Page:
I agree that normalizing Nan would be goof for NRQ, because this way you can search for NaN using:
        NumericRangeQuery.newFloatRange(...., Float.NaN, Float.NaN, true, true);

        Otherwise the bits produced for the bounds may not be the same bits like indexed and thats the main problem. This would fix this issue. Another thing to maybe fix would be the half-open ranges to correctly handle infinity. In that case a NRQ would never hit NaN (even when half open) but with the above query you could still search for NaN (as a "point value").

        Show
        Uwe Schindler added a comment - I agree that normalizing Nan would be goof for NRQ, because this way you can search for NaN using: NumericRangeQuery.newFloatRange(...., Float.NaN, Float.NaN, true, true); Otherwise the bits produced for the bounds may not be the same bits like indexed and thats the main problem. This would fix this issue. Another thing to maybe fix would be the half-open ranges to correctly handle infinity. In that case a NRQ would never hit NaN (even when half open) but with the above query you could still search for NaN (as a "point value").
        Hide
        Dawid Weiss added a comment -

        Ok, don't fix it then, no problem from me – like I said, I only found out because I looked inside. It's not a bug, it's a feature

        I personally think utility methods should work correctly for all kinds of input – that utility method in NumericUtils should at least say it doesn't support NaN (or better: assert so).

        Show
        Dawid Weiss added a comment - Ok, don't fix it then, no problem from me – like I said, I only found out because I looked inside. It's not a bug, it's a feature I personally think utility methods should work correctly for all kinds of input – that utility method in NumericUtils should at least say it doesn't support NaN (or better: assert so).
        Hide
        Uwe Schindler added a comment -

        I have no preference to floatToIntBits or floatToRawIntBits. I just copied the code from Yoniks method from Solr, my original NumericRangeQuery code donation back in the past used floatToIntBits. I just said, the behaviour of NaN in NumericRangeQuery is undefined so there was no reason to support NaN with NRQ at all. So I dont care. It does affect NRQ, but to fix NRQ correctly, half open ranges must be modified to end at Positive_infnity, but then NRQ can never match NaN.

        In my opinion, NumericUtils is made for NumericRangeQuery and the raw method is an intrinsic, we should use it. I would simply not like to fix this.

        If we fix it, i have to add some checks in NRQ's ctor, too. So it supports NaN.

        Show
        Uwe Schindler added a comment - I have no preference to floatToIntBits or floatToRawIntBits. I just copied the code from Yoniks method from Solr, my original NumericRangeQuery code donation back in the past used floatToIntBits. I just said, the behaviour of NaN in NumericRangeQuery is undefined so there was no reason to support NaN with NRQ at all. So I dont care. It does affect NRQ, but to fix NRQ correctly, half open ranges must be modified to end at Positive_infnity, but then NRQ can never match NaN. In my opinion, NumericUtils is made for NumericRangeQuery and the raw method is an intrinsic, we should use it. I would simply not like to fix this. If we fix it, i have to add some checks in NRQ's ctor, too. So it supports NaN.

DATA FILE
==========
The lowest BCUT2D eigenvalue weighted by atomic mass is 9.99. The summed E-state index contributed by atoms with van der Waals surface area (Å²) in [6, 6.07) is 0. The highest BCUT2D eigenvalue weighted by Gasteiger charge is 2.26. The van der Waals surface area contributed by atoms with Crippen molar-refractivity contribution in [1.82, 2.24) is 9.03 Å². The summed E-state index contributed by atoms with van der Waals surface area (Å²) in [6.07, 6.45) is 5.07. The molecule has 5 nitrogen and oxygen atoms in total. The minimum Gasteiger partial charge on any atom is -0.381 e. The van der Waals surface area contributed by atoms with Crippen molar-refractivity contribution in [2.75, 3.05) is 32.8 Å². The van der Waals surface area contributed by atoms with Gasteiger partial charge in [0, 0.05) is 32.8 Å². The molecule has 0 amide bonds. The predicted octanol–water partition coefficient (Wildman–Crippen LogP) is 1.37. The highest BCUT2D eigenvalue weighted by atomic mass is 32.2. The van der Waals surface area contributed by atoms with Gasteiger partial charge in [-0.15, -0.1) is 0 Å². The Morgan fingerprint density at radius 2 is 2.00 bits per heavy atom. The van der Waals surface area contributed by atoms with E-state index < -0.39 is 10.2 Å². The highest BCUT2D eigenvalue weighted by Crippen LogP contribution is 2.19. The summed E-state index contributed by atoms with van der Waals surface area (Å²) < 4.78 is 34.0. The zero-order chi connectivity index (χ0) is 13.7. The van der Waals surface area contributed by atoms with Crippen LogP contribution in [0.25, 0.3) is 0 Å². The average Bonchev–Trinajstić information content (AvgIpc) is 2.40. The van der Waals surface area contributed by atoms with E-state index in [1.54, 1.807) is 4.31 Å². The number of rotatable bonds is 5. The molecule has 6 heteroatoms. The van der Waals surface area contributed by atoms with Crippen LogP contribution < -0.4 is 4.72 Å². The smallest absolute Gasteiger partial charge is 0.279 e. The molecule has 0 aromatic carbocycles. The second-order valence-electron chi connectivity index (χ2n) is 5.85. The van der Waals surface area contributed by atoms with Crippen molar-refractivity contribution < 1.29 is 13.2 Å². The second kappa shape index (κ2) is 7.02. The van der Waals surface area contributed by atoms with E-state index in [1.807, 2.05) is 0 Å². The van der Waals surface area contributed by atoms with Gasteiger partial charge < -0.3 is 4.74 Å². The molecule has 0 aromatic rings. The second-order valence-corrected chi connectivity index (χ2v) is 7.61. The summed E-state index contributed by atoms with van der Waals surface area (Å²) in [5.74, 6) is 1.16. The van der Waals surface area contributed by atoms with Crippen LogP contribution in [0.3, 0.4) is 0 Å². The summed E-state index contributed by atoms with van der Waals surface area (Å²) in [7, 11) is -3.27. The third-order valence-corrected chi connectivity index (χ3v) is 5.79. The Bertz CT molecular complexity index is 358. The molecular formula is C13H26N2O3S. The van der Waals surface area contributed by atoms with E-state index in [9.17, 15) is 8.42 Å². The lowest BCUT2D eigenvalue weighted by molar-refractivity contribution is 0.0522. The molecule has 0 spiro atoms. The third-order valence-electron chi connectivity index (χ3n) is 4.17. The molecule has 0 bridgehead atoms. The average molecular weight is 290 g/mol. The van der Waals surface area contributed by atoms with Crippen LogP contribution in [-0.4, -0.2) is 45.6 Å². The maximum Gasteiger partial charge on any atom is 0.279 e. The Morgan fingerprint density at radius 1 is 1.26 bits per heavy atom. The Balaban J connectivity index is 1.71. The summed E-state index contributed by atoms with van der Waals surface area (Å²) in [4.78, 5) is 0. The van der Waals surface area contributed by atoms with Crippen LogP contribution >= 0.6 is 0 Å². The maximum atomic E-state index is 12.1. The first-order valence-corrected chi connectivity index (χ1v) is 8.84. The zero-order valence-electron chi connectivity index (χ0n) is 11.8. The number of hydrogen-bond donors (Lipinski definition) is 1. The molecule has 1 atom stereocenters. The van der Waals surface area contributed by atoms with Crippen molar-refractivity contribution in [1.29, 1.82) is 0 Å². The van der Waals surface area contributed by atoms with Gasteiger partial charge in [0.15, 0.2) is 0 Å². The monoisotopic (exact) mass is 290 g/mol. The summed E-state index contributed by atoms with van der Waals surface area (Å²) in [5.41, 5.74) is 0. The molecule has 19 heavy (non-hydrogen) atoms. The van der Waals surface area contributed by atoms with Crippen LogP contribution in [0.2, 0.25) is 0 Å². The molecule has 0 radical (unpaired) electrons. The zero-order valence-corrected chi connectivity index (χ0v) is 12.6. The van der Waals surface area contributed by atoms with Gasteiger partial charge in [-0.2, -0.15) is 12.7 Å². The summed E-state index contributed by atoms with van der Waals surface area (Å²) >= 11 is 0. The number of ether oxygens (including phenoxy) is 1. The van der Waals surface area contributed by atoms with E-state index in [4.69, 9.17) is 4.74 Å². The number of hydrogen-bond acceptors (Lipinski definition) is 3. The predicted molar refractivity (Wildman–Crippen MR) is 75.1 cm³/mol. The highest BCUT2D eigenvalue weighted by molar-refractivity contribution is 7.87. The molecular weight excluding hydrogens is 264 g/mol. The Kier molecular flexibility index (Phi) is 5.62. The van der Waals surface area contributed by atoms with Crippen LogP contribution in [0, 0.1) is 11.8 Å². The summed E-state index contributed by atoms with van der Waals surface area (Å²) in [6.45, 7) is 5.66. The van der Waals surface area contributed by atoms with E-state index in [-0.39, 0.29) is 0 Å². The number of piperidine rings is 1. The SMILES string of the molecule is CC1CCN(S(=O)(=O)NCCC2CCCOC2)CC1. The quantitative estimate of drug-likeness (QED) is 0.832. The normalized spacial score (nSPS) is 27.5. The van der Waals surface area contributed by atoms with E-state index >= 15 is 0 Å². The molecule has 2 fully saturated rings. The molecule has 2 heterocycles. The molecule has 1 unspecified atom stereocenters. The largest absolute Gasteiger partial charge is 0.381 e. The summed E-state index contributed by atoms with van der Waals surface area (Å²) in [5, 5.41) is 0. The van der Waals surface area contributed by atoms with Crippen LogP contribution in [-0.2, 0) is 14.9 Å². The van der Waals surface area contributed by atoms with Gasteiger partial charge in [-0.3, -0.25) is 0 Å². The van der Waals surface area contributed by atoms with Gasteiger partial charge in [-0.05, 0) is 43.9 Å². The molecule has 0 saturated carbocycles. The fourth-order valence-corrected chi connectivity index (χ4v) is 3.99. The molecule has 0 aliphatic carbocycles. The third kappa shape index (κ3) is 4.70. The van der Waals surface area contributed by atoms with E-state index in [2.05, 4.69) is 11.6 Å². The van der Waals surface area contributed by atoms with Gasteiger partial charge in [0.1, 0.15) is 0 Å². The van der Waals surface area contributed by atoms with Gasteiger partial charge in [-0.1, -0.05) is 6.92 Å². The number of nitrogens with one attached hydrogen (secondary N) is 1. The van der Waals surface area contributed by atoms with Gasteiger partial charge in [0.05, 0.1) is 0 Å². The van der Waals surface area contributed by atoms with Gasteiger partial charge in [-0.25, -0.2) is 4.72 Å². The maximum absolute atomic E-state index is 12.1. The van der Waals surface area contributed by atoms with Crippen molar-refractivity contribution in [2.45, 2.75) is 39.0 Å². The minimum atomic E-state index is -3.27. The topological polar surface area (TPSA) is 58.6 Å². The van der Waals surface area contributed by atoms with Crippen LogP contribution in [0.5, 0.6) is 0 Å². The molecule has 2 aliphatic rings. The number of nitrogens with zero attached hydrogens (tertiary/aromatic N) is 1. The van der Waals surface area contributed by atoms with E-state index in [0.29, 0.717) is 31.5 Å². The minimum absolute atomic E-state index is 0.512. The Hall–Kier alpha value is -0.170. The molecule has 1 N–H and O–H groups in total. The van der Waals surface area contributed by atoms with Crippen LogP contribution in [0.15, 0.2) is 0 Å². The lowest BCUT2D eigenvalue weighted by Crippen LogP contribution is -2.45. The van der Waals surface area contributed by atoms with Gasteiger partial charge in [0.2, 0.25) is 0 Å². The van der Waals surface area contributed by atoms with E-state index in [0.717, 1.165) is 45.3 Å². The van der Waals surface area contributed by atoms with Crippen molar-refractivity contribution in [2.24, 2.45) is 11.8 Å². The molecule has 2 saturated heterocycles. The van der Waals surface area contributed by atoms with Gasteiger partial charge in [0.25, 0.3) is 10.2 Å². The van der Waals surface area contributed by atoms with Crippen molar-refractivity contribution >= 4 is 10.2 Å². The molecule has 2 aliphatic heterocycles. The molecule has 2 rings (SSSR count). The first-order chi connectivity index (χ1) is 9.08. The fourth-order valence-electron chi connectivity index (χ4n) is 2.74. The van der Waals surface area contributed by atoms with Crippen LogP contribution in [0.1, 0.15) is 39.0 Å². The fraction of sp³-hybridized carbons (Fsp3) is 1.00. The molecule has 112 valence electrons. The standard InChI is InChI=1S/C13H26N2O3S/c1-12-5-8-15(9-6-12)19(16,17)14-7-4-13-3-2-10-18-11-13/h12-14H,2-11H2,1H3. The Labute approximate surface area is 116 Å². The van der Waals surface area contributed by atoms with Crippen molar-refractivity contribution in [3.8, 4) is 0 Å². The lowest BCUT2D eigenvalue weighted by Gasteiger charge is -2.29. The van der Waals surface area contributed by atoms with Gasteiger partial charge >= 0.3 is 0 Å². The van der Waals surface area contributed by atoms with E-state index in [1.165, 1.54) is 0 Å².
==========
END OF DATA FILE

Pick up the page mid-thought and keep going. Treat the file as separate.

Hide
        Yonik Seeley added a comment -

        We don't really support NaN as a value in Lucene in general I think. I know that our sorting (priority queue) methods don't support NaN, and this is why FunctionQuery has the following code:

              // Current Lucene priority queues can't handle NaN and -Infinity, so
              // map to -Float.MAX_VALUE. This conditional handles both -infinity
              // and NaN since comparisons with NaN are always false.
              return score>Float.NEGATIVE_INFINITY ? score : -Float.MAX_VALUE;
        
        Show
        Yonik Seeley added a comment - We don't really support NaN as a value in Lucene in general I think. I know that our sorting (priority queue) methods don't support NaN, and this is why FunctionQuery has the following code: // Current Lucene priority queues can't handle NaN and -Infinity, so // map to - Float .MAX_VALUE. This conditional handles both -infinity // and NaN since comparisons with NaN are always false . return score> Float .NEGATIVE_INFINITY ? score : - Float .MAX_VALUE;
        Hide
        Dawid Weiss added a comment -

        So you agree if we exchange with flotToIntBits the bug is fixed.

        Yes, as far as I can see the implementation of floatToIntBits is exactly floatToRawIntBits + normalization of NaN. I doubt there'll be intrinsics for that – the code is short and simple enough that it will probably inline and jit into a few assembly instructions anyway.

        I don't quite understand the other part of your question... the code in my patch is virtually the same as floatToIntBits:

        int result = floatToRawIntBits(value);
        // Check for NaN based on values of bit fields, maximum
        // exponent and nonzero significand.